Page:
Did you know… there may be a link between your child’s core control and their level of anxiety? When we learned about this link, it just about blew our socks off… and then we quickly put them back on because it made so much sense to us! 

People are always saying that core control and strength is SOOO important for kids and adults to move efficiently and to support our bodies. This is true and when someone has difficulties keeping their bodies stable and centered in one place for a bit of time, it is often related to their core strength or core control. This we usually expand beyond the idea of the core alone and relate this difficulty controlling the body to the term “postural control”. If you read our blog on a regular basis, you know that we talk about postural control ALL THE TIME! We talk about it so much because it is so important to everyday life and our ability to move through it with ease. If we can’t control our bodies in a still state, hold our bodies in an aligned posture, and activate our core in the right way, performing higher level tasks is HARD! If your child is focusing SO much on maintaining control of their body, any tricky coordination or tricky mind components of the task may be a very big ask and that specific task may be very hard for them to do.

We see this and recognize this in many of the kiddos we treat, which is why we are always mindful of adjusting a task to meet them where they are at that given point in time. Although we are always thinking in this way, what we hadn’t necessarily thought about was how difficulty with postural control and core activation may be linked with emotions, specifically elevated levels of anxiety.

HOW you ask? In a study performed comparing the balance and postural reactions of children with anxiety to children without anxiety, it was found that during simple balance tasks, children with anxiety exhibited greater postural sway with less variety when compared to children without anxiety. The differences between the two groups grew larger as the balance tasks became more challenging. The researchers concluded that the pattern of postural sway they saw suggested that decreased stability during balance tasks causes the task to demand more attention. This, they felt, may explain the link between decreased balance and higher levels of anxiety in children.

SO, if your child has more trouble controlling their posture at baseline, they may be devoting more attention to postural control at all times. When they send more attention to their body in that way, it takes up cognitive power that they need to complete hard school tasks or that they need for harder motor tasks… AND life demands them to do these higher level tasks ALL THE TIME. This has the potential to increase their anxiety and overall frustration when asked to do these challenging things. As is stated above, researchers predict that this may be why these two things are linked, because the mind is being forced to devote attention to SO MANY hard things all at the same time, and that shifting attention in this way is STRESSFUL. This is especially so because as children shift some of the attention they are giving to maintain their  postural control away from the body and toward another task, they may start to lose their balance, forcing the brain to give that attention back AND then they complete the big task in a slightly haphazard way.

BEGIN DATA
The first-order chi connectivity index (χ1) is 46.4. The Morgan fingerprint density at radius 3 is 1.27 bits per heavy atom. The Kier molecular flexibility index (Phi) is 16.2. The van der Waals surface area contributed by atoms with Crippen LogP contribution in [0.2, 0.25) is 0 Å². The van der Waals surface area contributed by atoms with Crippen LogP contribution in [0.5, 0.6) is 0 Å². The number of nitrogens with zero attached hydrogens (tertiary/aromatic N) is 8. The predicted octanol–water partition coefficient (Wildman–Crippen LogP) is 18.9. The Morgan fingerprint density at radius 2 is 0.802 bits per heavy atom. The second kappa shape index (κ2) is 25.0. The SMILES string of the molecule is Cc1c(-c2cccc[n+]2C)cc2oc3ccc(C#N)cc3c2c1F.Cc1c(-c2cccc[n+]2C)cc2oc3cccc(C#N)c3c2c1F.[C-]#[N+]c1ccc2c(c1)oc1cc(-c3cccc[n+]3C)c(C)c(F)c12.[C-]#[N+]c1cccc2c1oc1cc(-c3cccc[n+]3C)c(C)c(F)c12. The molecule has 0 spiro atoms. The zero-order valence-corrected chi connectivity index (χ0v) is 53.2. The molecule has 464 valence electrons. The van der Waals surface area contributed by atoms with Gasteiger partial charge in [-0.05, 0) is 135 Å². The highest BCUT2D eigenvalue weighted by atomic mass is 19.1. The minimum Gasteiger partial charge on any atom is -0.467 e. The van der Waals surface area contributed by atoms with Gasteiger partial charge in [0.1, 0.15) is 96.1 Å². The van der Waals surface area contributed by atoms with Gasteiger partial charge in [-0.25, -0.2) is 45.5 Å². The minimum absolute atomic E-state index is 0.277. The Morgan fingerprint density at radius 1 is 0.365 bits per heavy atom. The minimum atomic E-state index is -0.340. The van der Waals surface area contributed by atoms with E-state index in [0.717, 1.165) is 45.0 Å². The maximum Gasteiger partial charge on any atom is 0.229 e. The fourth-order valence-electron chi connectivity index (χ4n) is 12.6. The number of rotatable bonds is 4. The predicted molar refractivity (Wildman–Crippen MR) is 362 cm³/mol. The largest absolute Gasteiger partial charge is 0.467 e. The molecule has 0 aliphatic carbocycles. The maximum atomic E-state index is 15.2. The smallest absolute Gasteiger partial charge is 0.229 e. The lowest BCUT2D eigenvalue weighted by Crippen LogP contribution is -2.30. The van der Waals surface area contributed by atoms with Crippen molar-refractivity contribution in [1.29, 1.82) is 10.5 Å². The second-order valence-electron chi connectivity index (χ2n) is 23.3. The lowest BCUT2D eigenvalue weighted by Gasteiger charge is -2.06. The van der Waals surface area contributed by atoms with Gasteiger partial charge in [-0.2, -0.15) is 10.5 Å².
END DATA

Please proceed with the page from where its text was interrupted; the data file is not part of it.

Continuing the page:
If your child has trouble with balance, they may benefit from physical therapy. We look at each child as a whole being and consider more than just the basics of balance and strength, because we as human beings are so much more than just these things! If you are curious about physical therapy for your child and want to test the waters, come in for a free Discovery Visit to see if we are the right fit for you, your family, and your child. Don’t worry, there are so many things in life that make us stressed and nervous but we have your back and we are here for you! Breathe in and out , everything is going to be okay!

Resources:

https://behavioralandbrainfunctions.biomedcentral.com/articles/10.1186/1744-9081-5-42?fbclid=IwAR3HNmXlyiwQSHMpyudJy0_i-IMCPkPlp6bWFzlL0eIB5n92I3st-kxcSWM#Sec19

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